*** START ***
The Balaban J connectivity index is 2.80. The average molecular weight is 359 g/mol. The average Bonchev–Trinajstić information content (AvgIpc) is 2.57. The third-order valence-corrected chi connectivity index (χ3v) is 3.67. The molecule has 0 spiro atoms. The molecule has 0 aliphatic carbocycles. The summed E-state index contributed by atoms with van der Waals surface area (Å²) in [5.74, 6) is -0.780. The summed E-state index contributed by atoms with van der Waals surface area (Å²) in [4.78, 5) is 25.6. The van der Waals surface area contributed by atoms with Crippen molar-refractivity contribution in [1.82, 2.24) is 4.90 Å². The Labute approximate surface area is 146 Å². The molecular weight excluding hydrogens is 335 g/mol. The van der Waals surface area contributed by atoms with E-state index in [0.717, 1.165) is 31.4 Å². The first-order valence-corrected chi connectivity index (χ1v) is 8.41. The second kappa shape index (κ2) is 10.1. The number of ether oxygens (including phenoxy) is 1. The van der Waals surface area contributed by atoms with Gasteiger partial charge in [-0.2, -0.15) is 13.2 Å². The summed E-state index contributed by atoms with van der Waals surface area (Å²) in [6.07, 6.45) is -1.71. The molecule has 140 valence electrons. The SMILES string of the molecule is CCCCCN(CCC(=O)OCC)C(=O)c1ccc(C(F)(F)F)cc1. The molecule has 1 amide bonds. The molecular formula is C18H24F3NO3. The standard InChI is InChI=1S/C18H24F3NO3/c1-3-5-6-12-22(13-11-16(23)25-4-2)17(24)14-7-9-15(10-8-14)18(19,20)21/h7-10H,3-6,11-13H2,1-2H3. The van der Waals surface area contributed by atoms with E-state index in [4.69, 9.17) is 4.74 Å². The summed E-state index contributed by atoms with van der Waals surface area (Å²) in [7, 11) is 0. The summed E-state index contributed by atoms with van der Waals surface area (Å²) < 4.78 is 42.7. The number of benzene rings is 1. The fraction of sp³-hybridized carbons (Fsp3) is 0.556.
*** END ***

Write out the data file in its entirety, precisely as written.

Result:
The Balaban J connectivity index is 2.80. The average molecular weight is 359 g/mol. The average Bonchev–Trinajstić information content (AvgIpc) is 2.57. The third-order valence-corrected chi connectivity index (χ3v) is 3.67. The molecule has 0 spiro atoms. The molecule has 0 aliphatic carbocycles. The summed E-state index contributed by atoms with van der Waals surface area (Å²) in [5.74, 6) is -0.780. The summed E-state index contributed by atoms with van der Waals surface area (Å²) in [4.78, 5) is 25.6. The van der Waals surface area contributed by atoms with Crippen molar-refractivity contribution in [1.82, 2.24) is 4.90 Å². The Labute approximate surface area is 146 Å². The molecular weight excluding hydrogens is 335 g/mol. The van der Waals surface area contributed by atoms with E-state index in [0.717, 1.165) is 31.4 Å². The first-order valence-corrected chi connectivity index (χ1v) is 8.41. The second kappa shape index (κ2) is 10.1. The number of ether oxygens (including phenoxy) is 1. The van der Waals surface area contributed by atoms with Gasteiger partial charge in [-0.2, -0.15) is 13.2 Å². The summed E-state index contributed by atoms with van der Waals surface area (Å²) in [6.07, 6.45) is -1.71. The molecule has 140 valence electrons. The SMILES string of the molecule is CCCCCN(CCC(=O)OCC)C(=O)c1ccc(C(F)(F)F)cc1. The molecule has 1 amide bonds. The molecular formula is C18H24F3NO3. The standard InChI is InChI=1S/C18H24F3NO3/c1-3-5-6-12-22(13-11-16(23)25-4-2)17(24)14-7-9-15(10-8-14)18(19,20)21/h7-10H,3-6,11-13H2,1-2H3. The van der Waals surface area contributed by atoms with E-state index in [4.69, 9.17) is 4.74 Å². The summed E-state index contributed by atoms with van der Waals surface area (Å²) in [7, 11) is 0. The summed E-state index contributed by atoms with van der Waals surface area (Å²) < 4.78 is 42.7. The number of benzene rings is 1. The fraction of sp³-hybridized carbons (Fsp3) is 0.556.